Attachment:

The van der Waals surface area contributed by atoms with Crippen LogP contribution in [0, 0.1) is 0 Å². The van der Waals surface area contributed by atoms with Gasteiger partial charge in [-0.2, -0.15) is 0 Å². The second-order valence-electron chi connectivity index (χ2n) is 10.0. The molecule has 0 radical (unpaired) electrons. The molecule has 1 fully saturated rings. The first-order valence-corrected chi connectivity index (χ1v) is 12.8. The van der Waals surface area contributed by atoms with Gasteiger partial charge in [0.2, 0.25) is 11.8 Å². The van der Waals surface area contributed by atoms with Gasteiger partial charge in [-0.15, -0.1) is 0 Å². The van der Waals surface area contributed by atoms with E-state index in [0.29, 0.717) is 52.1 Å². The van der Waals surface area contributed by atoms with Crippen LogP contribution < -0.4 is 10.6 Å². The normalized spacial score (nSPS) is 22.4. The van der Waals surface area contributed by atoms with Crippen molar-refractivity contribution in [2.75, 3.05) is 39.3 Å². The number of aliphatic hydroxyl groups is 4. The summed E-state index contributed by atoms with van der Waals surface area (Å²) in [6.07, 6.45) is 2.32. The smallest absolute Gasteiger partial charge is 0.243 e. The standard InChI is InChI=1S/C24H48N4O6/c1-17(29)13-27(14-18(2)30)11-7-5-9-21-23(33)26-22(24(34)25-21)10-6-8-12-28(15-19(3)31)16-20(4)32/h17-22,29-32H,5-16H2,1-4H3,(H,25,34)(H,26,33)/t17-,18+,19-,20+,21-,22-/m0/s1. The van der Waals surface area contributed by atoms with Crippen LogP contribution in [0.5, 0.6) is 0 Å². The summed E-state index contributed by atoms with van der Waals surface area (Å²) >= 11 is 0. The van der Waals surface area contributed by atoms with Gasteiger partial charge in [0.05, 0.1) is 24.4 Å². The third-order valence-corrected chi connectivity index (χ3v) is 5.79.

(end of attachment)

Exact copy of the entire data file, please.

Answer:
The van der Waals surface area contributed by atoms with Crippen LogP contribution in [0, 0.1) is 0 Å². The van der Waals surface area contributed by atoms with Gasteiger partial charge in [-0.2, -0.15) is 0 Å². The second-order valence-electron chi connectivity index (χ2n) is 10.0. The molecule has 0 radical (unpaired) electrons. The molecule has 1 fully saturated rings. The first-order valence-corrected chi connectivity index (χ1v) is 12.8. The van der Waals surface area contributed by atoms with Gasteiger partial charge in [0.2, 0.25) is 11.8 Å². The van der Waals surface area contributed by atoms with Gasteiger partial charge in [-0.15, -0.1) is 0 Å². The van der Waals surface area contributed by atoms with E-state index in [0.29, 0.717) is 52.1 Å². The van der Waals surface area contributed by atoms with Crippen LogP contribution < -0.4 is 10.6 Å². The normalized spacial score (nSPS) is 22.4. The van der Waals surface area contributed by atoms with Crippen molar-refractivity contribution in [2.75, 3.05) is 39.3 Å². The number of aliphatic hydroxyl groups is 4. The summed E-state index contributed by atoms with van der Waals surface area (Å²) in [6.07, 6.45) is 2.32. The smallest absolute Gasteiger partial charge is 0.243 e. The standard InChI is InChI=1S/C24H48N4O6/c1-17(29)13-27(14-18(2)30)11-7-5-9-21-23(33)26-22(24(34)25-21)10-6-8-12-28(15-19(3)31)16-20(4)32/h17-22,29-32H,5-16H2,1-4H3,(H,25,34)(H,26,33)/t17-,18+,19-,20+,21-,22-/m0/s1. The van der Waals surface area contributed by atoms with Crippen LogP contribution in [0.5, 0.6) is 0 Å². The summed E-state index contributed by atoms with van der Waals surface area (Å²) >= 11 is 0. The van der Waals surface area contributed by atoms with Gasteiger partial charge in [0.05, 0.1) is 24.4 Å². The third-order valence-corrected chi connectivity index (χ3v) is 5.79.